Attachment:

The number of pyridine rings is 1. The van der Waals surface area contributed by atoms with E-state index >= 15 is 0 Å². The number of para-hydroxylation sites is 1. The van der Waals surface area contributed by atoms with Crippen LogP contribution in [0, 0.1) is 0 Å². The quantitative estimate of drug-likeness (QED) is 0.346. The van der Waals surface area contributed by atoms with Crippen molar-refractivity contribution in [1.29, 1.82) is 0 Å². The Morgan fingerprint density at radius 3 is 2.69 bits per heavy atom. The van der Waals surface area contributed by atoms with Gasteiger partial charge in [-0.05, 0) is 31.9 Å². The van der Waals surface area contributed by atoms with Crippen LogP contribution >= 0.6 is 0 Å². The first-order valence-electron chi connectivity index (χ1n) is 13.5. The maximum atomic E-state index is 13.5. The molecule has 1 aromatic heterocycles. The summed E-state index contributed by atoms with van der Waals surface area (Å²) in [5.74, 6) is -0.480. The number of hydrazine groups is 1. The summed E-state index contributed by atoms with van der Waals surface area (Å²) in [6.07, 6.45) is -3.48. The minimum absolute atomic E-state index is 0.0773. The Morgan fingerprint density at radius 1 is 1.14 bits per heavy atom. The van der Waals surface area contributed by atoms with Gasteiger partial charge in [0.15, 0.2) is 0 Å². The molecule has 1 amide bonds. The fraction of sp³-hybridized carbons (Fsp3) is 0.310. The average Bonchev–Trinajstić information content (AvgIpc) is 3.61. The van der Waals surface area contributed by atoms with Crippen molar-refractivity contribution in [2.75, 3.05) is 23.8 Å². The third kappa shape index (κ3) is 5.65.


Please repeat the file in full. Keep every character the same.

The number of pyridine rings is 1. The van der Waals surface area contributed by atoms with E-state index >= 15 is 0 Å². The number of para-hydroxylation sites is 1. The van der Waals surface area contributed by atoms with Crippen LogP contribution in [0, 0.1) is 0 Å². The quantitative estimate of drug-likeness (QED) is 0.346. The van der Waals surface area contributed by atoms with Crippen molar-refractivity contribution in [1.29, 1.82) is 0 Å². The Morgan fingerprint density at radius 3 is 2.69 bits per heavy atom. The van der Waals surface area contributed by atoms with Gasteiger partial charge in [-0.05, 0) is 31.9 Å². The van der Waals surface area contributed by atoms with Crippen LogP contribution >= 0.6 is 0 Å². The first-order valence-electron chi connectivity index (χ1n) is 13.5. The maximum atomic E-state index is 13.5. The molecule has 1 aromatic heterocycles. The summed E-state index contributed by atoms with van der Waals surface area (Å²) in [5.74, 6) is -0.480. The number of hydrazine groups is 1. The summed E-state index contributed by atoms with van der Waals surface area (Å²) in [6.07, 6.45) is -3.48. The minimum absolute atomic E-state index is 0.0773. The Morgan fingerprint density at radius 1 is 1.14 bits per heavy atom. The van der Waals surface area contributed by atoms with Gasteiger partial charge in [0.15, 0.2) is 0 Å². The molecule has 1 amide bonds. The fraction of sp³-hybridized carbons (Fsp3) is 0.310. The average Bonchev–Trinajstić information content (AvgIpc) is 3.61. The van der Waals surface area contributed by atoms with Crippen molar-refractivity contribution in [2.75, 3.05) is 23.8 Å². The third kappa shape index (κ3) is 5.65.